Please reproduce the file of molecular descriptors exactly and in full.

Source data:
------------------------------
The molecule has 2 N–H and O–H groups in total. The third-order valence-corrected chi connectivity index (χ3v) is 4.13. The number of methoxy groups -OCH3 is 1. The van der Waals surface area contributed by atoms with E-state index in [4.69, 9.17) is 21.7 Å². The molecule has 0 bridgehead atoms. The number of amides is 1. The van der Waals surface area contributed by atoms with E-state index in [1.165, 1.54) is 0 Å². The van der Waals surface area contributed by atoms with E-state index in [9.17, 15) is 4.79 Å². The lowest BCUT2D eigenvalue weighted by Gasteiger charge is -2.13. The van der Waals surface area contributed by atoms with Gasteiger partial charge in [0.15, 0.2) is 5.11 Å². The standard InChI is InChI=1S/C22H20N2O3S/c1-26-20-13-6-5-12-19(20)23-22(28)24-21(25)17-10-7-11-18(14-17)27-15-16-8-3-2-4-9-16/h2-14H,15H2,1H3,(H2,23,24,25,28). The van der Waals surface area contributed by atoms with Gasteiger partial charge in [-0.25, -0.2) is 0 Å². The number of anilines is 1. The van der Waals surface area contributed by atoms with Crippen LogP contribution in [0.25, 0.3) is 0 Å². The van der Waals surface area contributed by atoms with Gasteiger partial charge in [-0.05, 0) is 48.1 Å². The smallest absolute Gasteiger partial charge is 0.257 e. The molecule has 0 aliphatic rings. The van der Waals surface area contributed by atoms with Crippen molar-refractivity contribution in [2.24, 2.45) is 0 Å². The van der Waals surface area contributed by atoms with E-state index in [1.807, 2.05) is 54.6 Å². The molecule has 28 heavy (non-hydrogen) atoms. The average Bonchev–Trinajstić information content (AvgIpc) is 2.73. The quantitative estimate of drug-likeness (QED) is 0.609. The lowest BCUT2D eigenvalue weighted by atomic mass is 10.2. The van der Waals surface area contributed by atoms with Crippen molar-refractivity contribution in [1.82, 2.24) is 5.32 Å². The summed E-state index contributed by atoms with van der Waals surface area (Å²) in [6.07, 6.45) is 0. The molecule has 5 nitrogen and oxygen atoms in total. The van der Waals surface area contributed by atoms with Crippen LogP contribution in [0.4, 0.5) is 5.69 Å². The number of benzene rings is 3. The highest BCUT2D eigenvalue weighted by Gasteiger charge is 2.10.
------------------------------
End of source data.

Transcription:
The molecule has 2 N–H and O–H groups in total. The third-order valence-corrected chi connectivity index (χ3v) is 4.13. The number of methoxy groups -OCH3 is 1. The van der Waals surface area contributed by atoms with E-state index in [4.69, 9.17) is 21.7 Å². The molecule has 0 bridgehead atoms. The number of amides is 1. The van der Waals surface area contributed by atoms with E-state index in [1.165, 1.54) is 0 Å². The van der Waals surface area contributed by atoms with E-state index in [9.17, 15) is 4.79 Å². The lowest BCUT2D eigenvalue weighted by Gasteiger charge is -2.13. The van der Waals surface area contributed by atoms with Gasteiger partial charge in [0.15, 0.2) is 5.11 Å². The standard InChI is InChI=1S/C22H20N2O3S/c1-26-20-13-6-5-12-19(20)23-22(28)24-21(25)17-10-7-11-18(14-17)27-15-16-8-3-2-4-9-16/h2-14H,15H2,1H3,(H2,23,24,25,28). The van der Waals surface area contributed by atoms with Gasteiger partial charge in [-0.25, -0.2) is 0 Å². The number of anilines is 1. The van der Waals surface area contributed by atoms with Crippen LogP contribution in [0.25, 0.3) is 0 Å². The van der Waals surface area contributed by atoms with Gasteiger partial charge in [-0.05, 0) is 48.1 Å². The smallest absolute Gasteiger partial charge is 0.257 e. The molecule has 0 aliphatic rings. The van der Waals surface area contributed by atoms with Crippen molar-refractivity contribution in [2.24, 2.45) is 0 Å². The van der Waals surface area contributed by atoms with E-state index in [1.807, 2.05) is 54.6 Å². The molecule has 28 heavy (non-hydrogen) atoms. The average Bonchev–Trinajstić information content (AvgIpc) is 2.73. The quantitative estimate of drug-likeness (QED) is 0.609. The lowest BCUT2D eigenvalue weighted by atomic mass is 10.2. The van der Waals surface area contributed by atoms with Crippen molar-refractivity contribution in [1.82, 2.24) is 5.32 Å². The summed E-state index contributed by atoms with van der Waals surface area (Å²) in [6.07, 6.45) is 0. The molecule has 5 nitrogen and oxygen atoms in total. The van der Waals surface area contributed by atoms with Crippen LogP contribution in [0.4, 0.5) is 5.69 Å². The number of benzene rings is 3. The highest BCUT2D eigenvalue weighted by Gasteiger charge is 2.10.